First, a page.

Technology, Instincts, and Horror
My book Knowing Fear has become one of the standard reference works on the horror genre, which I think is a pretty cool thing. In the new book Rabid: A Cultural History of the World's Most Diabolical Virus (Viking, 2012), Bill Wasik and Monica Murphy use my book to help define the appearance and the role of the monster in nineteenth century biological horror:
In reviewing Rabid for n+1, Alice Gregory proposed that this definition of the monster was no longer operative in today's technologically-enhanced world. Oddly, despite having Googled me to obtain the descriptor "xenoarchaeologist," Gregory does not go beyond the quoted material appearing in Rabid.
This is an interesting take, but hardly unprecedented in the history of horror--and pseudoscience. What are the "Grey" extraterrestrials but ethereal humans divorced from the bestial? What of the entire mid-twentieth century genre of robot fiction? Isaac Asimov's I, Robot comes immediately to mind, with its inquiry into whether a robot was man or machine, and how much of the irrational the bestial could exist within a supposedly perfected form.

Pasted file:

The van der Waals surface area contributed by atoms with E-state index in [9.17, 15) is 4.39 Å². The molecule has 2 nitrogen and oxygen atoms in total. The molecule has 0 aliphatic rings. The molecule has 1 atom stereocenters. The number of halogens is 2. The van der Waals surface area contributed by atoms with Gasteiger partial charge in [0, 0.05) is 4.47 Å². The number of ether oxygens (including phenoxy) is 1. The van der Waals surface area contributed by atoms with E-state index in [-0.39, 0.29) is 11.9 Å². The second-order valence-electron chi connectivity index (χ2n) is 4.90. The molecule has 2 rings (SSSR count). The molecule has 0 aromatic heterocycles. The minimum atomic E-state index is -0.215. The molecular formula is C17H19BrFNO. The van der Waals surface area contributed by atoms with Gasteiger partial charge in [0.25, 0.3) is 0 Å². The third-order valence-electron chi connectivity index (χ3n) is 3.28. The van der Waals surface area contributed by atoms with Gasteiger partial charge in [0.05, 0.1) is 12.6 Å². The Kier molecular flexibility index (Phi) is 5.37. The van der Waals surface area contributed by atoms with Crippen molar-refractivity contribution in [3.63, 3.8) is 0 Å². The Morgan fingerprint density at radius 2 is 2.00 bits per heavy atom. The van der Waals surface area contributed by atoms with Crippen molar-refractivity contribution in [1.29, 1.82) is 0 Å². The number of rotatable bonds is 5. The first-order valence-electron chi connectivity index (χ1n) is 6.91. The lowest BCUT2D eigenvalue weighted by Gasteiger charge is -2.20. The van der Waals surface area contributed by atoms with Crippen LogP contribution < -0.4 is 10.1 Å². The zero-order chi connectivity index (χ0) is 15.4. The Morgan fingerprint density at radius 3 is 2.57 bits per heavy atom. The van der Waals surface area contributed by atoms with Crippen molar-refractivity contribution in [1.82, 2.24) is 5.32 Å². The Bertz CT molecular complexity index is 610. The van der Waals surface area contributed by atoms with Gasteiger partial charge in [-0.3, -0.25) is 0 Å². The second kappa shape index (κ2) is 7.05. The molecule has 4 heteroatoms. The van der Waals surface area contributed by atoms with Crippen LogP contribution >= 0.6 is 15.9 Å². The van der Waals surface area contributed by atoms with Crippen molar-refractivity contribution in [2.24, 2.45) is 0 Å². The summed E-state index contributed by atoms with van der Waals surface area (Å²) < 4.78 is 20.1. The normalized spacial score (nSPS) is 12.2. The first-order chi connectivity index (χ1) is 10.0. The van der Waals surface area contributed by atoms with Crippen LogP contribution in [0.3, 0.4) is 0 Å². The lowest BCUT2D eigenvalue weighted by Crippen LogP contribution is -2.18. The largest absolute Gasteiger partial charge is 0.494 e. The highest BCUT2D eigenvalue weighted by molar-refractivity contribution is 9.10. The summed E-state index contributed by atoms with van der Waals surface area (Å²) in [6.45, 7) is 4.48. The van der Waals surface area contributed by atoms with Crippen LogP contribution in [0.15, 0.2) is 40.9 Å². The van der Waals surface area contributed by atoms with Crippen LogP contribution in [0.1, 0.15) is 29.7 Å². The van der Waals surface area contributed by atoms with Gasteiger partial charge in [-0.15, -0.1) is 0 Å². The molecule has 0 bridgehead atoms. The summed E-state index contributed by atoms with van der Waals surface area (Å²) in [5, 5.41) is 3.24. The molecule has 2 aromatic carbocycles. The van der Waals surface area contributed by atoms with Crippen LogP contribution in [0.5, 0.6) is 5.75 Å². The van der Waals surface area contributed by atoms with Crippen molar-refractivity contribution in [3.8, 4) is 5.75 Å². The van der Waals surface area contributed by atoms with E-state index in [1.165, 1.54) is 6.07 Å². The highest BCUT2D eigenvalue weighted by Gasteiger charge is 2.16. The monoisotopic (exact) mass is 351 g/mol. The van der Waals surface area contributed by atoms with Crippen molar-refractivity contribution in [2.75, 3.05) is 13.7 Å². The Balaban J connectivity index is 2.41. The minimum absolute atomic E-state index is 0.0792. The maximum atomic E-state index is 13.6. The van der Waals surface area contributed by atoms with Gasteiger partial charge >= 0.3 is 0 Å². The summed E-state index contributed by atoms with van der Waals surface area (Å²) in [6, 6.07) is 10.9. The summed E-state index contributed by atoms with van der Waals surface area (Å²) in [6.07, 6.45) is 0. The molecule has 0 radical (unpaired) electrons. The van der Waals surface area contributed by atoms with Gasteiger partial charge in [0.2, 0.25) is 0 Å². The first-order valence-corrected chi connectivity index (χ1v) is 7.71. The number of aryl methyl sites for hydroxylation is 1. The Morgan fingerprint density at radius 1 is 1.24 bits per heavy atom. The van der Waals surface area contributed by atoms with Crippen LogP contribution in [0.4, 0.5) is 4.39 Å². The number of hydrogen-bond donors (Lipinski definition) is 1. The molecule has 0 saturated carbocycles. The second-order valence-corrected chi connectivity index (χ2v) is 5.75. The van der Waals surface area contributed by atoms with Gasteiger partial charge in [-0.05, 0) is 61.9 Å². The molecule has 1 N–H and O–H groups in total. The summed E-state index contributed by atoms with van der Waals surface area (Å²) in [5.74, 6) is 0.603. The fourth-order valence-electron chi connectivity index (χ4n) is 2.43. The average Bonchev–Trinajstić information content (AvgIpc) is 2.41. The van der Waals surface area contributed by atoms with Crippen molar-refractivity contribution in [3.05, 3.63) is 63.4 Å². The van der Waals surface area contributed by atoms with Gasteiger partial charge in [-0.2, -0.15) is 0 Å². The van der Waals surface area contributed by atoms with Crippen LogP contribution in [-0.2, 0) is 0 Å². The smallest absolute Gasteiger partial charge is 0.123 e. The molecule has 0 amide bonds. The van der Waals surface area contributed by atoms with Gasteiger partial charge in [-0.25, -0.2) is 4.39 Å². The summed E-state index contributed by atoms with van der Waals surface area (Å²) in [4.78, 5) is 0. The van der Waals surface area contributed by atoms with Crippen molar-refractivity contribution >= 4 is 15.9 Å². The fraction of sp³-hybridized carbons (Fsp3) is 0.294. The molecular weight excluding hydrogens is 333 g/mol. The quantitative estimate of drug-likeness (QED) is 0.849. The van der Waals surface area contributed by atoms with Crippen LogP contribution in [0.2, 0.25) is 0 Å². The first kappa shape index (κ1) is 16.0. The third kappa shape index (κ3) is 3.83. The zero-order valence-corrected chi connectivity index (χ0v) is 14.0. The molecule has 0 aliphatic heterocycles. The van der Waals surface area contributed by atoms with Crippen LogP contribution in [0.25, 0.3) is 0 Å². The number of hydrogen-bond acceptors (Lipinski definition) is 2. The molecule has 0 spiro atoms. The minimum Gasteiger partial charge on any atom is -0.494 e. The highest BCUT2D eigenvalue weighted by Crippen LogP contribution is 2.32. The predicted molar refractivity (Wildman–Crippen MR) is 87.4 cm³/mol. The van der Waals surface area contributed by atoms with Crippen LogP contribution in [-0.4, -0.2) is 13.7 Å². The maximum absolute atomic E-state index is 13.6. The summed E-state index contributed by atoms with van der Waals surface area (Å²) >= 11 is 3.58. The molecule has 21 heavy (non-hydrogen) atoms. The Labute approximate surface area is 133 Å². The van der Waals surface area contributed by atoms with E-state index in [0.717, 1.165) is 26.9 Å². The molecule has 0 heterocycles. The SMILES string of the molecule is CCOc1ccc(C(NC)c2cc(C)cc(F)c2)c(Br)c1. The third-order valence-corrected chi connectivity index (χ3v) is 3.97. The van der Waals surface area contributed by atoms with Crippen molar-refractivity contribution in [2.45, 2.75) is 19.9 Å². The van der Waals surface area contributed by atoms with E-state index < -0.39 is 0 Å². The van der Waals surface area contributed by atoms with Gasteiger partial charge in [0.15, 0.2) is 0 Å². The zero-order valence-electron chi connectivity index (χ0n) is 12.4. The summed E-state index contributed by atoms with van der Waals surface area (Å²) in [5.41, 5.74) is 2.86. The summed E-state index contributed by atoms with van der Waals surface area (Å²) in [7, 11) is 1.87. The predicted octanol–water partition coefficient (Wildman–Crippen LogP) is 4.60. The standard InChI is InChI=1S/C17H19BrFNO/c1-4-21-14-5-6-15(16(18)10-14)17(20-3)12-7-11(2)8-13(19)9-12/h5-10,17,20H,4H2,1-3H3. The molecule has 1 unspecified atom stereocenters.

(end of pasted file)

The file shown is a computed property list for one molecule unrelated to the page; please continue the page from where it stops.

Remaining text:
I don't think that technology does exactly what Gregory thinks it does. In a sociological sense, yes, we worry that the internet is keeping kids from forming social bonds; but in fiction technology is more often used to exaggerate our various bestial instincts, providing free rein to fully give in to unbridled sexuality, fantasies of violence, and lust for power. Part of this is practical: Stories about isolation are by definition claustrophobic and dull. Part, however, is that technology does not separate us from our instincts so much as it empowers us to set them free.
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I am an author and researcher focusing on pop culture, science, and history. Bylines: New Republic, Esquire, Slate, etc. There's more about me in the About Jason tab.
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